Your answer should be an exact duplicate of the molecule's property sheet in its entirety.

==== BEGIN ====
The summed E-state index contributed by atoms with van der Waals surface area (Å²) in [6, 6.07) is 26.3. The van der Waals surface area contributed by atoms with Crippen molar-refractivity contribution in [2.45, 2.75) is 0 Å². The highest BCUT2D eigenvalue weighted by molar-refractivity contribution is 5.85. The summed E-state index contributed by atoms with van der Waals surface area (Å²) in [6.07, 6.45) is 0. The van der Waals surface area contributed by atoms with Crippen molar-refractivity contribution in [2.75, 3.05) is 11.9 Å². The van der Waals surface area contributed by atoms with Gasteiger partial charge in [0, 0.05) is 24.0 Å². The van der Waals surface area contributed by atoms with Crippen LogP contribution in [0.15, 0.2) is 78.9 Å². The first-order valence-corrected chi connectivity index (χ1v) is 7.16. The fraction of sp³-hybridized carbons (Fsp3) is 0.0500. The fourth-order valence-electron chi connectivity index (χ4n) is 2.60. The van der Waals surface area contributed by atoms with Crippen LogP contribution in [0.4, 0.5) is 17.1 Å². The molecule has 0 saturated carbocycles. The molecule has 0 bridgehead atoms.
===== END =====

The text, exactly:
The summed E-state index contributed by atoms with van der Waals surface area (Å²) in [6, 6.07) is 26.3. The van der Waals surface area contributed by atoms with Crippen molar-refractivity contribution in [2.45, 2.75) is 0 Å². The highest BCUT2D eigenvalue weighted by molar-refractivity contribution is 5.85. The summed E-state index contributed by atoms with van der Waals surface area (Å²) in [6.07, 6.45) is 0. The van der Waals surface area contributed by atoms with Crippen molar-refractivity contribution in [2.75, 3.05) is 11.9 Å². The van der Waals surface area contributed by atoms with Gasteiger partial charge in [0, 0.05) is 24.0 Å². The van der Waals surface area contributed by atoms with Crippen LogP contribution in [0.15, 0.2) is 78.9 Å². The first-order valence-corrected chi connectivity index (χ1v) is 7.16. The fraction of sp³-hybridized carbons (Fsp3) is 0.0500. The fourth-order valence-electron chi connectivity index (χ4n) is 2.60. The van der Waals surface area contributed by atoms with Crippen LogP contribution in [0.4, 0.5) is 17.1 Å². The molecule has 0 saturated carbocycles. The molecule has 0 bridgehead atoms.